“Here I stand” in the fear of the Lord
Reformed Free Publishing Association
This is an excerpt from an article written by Rev. Jacob Maatman. The article will be published in the Special Reformation Issue issue of The Standard Bearer, November 1, 2021.
Martin Luther stood in the fear of the Lord. Already at his first appearing, we see it. Why did he ask for time to prepare an answer? In his own words: “Because this is a question of faith and the salvation of souls, and because it concerns the divine Word…it would be rash and at the same time dangerous for me to put forth anything without proper consideration.”  He went on to quote Matthew 10:33, words that stood large before him. Here is a man neither headstrong nor cocksure, but one who feared God. He was confident, but not self-confident. Listen to his prayer; he felt his own weakness, but upon the Lord he relied. At the diet, many and great were the faces and the power they wielded, and what was he? But there was a witness that day (though you would not have seen him with your eyes), someone watching and listening who had more hold on Luther than anyone else: the living God, to whose Word Luther’s conscience was captive. “The fear of man bringeth a snare: but whoso putteth his trust in the Lord shall be safe” (Prov. 29:25).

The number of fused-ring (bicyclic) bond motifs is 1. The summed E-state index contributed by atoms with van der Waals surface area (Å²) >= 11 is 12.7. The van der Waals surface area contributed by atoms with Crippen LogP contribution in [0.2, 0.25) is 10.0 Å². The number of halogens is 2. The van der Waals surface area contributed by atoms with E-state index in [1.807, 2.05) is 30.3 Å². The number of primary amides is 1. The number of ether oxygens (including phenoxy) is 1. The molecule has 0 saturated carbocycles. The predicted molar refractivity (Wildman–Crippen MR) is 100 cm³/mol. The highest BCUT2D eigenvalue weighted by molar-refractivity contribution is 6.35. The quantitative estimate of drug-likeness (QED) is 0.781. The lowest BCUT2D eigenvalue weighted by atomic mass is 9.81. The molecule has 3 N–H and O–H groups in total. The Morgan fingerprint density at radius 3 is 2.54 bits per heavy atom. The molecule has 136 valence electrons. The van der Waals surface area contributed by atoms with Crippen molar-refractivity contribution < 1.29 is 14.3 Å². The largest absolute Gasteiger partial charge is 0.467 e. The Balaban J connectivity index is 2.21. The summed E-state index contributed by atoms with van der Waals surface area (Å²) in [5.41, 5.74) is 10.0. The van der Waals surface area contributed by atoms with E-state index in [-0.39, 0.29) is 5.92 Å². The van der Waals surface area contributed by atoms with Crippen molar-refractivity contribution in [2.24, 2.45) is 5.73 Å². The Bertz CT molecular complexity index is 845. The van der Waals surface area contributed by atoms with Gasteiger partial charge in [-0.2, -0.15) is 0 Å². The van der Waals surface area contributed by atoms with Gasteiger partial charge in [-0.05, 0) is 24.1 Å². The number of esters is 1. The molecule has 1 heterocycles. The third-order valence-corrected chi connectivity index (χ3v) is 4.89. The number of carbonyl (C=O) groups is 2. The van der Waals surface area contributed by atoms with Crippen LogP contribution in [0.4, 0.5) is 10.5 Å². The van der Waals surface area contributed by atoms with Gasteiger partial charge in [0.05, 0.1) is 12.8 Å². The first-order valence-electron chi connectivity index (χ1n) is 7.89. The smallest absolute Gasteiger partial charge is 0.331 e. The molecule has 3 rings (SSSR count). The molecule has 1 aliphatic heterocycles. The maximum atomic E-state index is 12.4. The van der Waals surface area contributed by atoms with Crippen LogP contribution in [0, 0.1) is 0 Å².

Luther, Luther’s Works, vol. 32, 107.
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